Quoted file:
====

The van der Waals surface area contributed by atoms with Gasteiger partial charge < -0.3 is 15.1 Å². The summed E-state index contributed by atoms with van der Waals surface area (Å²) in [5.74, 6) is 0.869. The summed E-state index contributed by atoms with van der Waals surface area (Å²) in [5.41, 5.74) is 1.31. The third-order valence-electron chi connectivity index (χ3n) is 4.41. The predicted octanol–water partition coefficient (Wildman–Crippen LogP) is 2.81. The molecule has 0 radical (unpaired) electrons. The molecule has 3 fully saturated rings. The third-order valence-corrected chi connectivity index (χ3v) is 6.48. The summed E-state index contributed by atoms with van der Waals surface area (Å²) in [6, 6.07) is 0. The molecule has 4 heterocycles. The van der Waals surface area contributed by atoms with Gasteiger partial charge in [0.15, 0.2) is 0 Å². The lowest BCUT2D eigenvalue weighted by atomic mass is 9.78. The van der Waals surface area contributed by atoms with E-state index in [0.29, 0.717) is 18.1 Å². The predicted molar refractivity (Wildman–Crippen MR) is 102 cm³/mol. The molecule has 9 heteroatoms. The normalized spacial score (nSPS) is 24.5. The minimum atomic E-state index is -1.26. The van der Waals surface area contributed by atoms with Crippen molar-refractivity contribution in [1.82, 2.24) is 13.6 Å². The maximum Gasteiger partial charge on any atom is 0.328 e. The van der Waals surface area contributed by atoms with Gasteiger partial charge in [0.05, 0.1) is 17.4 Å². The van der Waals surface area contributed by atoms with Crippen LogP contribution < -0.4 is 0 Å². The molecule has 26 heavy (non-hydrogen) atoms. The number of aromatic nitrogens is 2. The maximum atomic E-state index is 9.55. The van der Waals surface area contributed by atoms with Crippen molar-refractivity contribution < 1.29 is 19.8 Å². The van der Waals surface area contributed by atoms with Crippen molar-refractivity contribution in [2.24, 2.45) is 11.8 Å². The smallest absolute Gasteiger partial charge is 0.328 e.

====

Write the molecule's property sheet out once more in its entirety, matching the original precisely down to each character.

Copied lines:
The van der Waals surface area contributed by atoms with Gasteiger partial charge < -0.3 is 15.1 Å². The summed E-state index contributed by atoms with van der Waals surface area (Å²) in [5.74, 6) is 0.869. The summed E-state index contributed by atoms with van der Waals surface area (Å²) in [5.41, 5.74) is 1.31. The third-order valence-electron chi connectivity index (χ3n) is 4.41. The predicted octanol–water partition coefficient (Wildman–Crippen LogP) is 2.81. The molecule has 0 radical (unpaired) electrons. The molecule has 3 fully saturated rings. The third-order valence-corrected chi connectivity index (χ3v) is 6.48. The summed E-state index contributed by atoms with van der Waals surface area (Å²) in [6, 6.07) is 0. The molecule has 4 heterocycles. The van der Waals surface area contributed by atoms with Gasteiger partial charge in [0.15, 0.2) is 0 Å². The lowest BCUT2D eigenvalue weighted by atomic mass is 9.78. The van der Waals surface area contributed by atoms with E-state index in [0.29, 0.717) is 18.1 Å². The predicted molar refractivity (Wildman–Crippen MR) is 102 cm³/mol. The molecule has 9 heteroatoms. The normalized spacial score (nSPS) is 24.5. The minimum atomic E-state index is -1.26. The van der Waals surface area contributed by atoms with Crippen molar-refractivity contribution in [1.82, 2.24) is 13.6 Å². The maximum Gasteiger partial charge on any atom is 0.328 e. The van der Waals surface area contributed by atoms with Gasteiger partial charge in [0.05, 0.1) is 17.4 Å². The van der Waals surface area contributed by atoms with Crippen LogP contribution < -0.4 is 0 Å². The molecule has 26 heavy (non-hydrogen) atoms. The number of aromatic nitrogens is 2. The maximum atomic E-state index is 9.55. The van der Waals surface area contributed by atoms with Crippen molar-refractivity contribution < 1.29 is 19.8 Å². The van der Waals surface area contributed by atoms with Crippen molar-refractivity contribution in [2.24, 2.45) is 11.8 Å². The smallest absolute Gasteiger partial charge is 0.328 e.